Points of View
It’s instructive to see things from the point of view of the candidate. If he or she is actively looking for a new job then, unless they have set their heart on a particular company, a good external recruitment agency will have a far greater variety of jobs to consider. In contrast, the in-house team only have the one company to offer – and usually only one potentially suitable job.
This also applies for anyone who is currently employed by a company with an in-house recruitment team. That person may want a promotion, but there may not be any opportunities in that company (dead man’s shoes and all that) and, obviously, that’s all the in-house team can offer. In contrast, an external recruiter can offer a range of possible options.
From the candidate’s viewpoint, I would argue that recruitment agencies bring a greater range of choice and options, but with the caveat that only if they (the agency) genuinely know their business. Slightly too many recruitment agencies employ hard-nosed salespeople whose primary interest is their own bonus and are not too fussed how they get it.
As a candidate, it is vital to satisfy yourself that a recruitment agency really does want to match you with the right job and doesn’t simply see you as a means to another fee.
However, if we then consider things from the perspective of the recruiting company we get a different picture. All businesses like to keep costs to a minimum, so if your company wants to hire employees who fit its well-defined culture and ethos and has long-term hiring plans plus the budget, then in-house makes perfect sense.
Once in place, an in-house recruiter will have to justify their existence, and the best way of doing this is to a) do a good job and b) reduce recruitment costs for their employer. And as I noted above, the best way of doing the latter is to pay fewer and smaller fees to external recruiters.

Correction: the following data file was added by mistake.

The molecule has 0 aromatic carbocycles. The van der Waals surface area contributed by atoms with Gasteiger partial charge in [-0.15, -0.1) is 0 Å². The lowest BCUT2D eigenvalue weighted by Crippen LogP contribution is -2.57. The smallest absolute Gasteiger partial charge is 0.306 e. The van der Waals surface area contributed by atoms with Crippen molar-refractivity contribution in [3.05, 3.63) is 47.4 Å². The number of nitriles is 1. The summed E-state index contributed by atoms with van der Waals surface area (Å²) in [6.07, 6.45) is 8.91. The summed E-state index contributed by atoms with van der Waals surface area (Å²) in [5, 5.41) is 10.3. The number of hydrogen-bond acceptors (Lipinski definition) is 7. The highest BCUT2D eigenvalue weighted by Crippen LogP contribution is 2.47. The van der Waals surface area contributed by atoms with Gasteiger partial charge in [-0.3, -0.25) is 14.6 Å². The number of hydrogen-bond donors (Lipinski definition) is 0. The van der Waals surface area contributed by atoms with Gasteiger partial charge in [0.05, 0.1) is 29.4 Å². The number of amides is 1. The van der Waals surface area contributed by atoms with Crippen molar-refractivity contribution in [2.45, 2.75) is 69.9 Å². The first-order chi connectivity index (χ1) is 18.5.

One problem for in-house recruiters is that they are, by necessity, required to be generalists who can turn their hand to everything – from software engineers to accountants and secretaries to senior executives.
Unless they are exceptionally experienced, it’s unlikely that they will have all the necessary skills to cover such a wide range of jobs. It’s here that the good rec-cons can make all the difference. Like Be-IT, many external recruitment agencies specialise and therefore have the ability to search “an inch wide and a mile deep.”
Perhaps the biggest advantage that the in-house team has over a recruitment consultancy is that they are embedded in the company and therefore are able to plan months ahead, working closely with line managers to decide what roles they’re going to need over the next 6–12 months, reviewing and adjusting their recruitment strategy and processes as required over time.
Their work is not reactive in the way a recruitment agency’s usually is and as a result, they are often able to create imaginative and clever advertising that draws in high-quality candidates.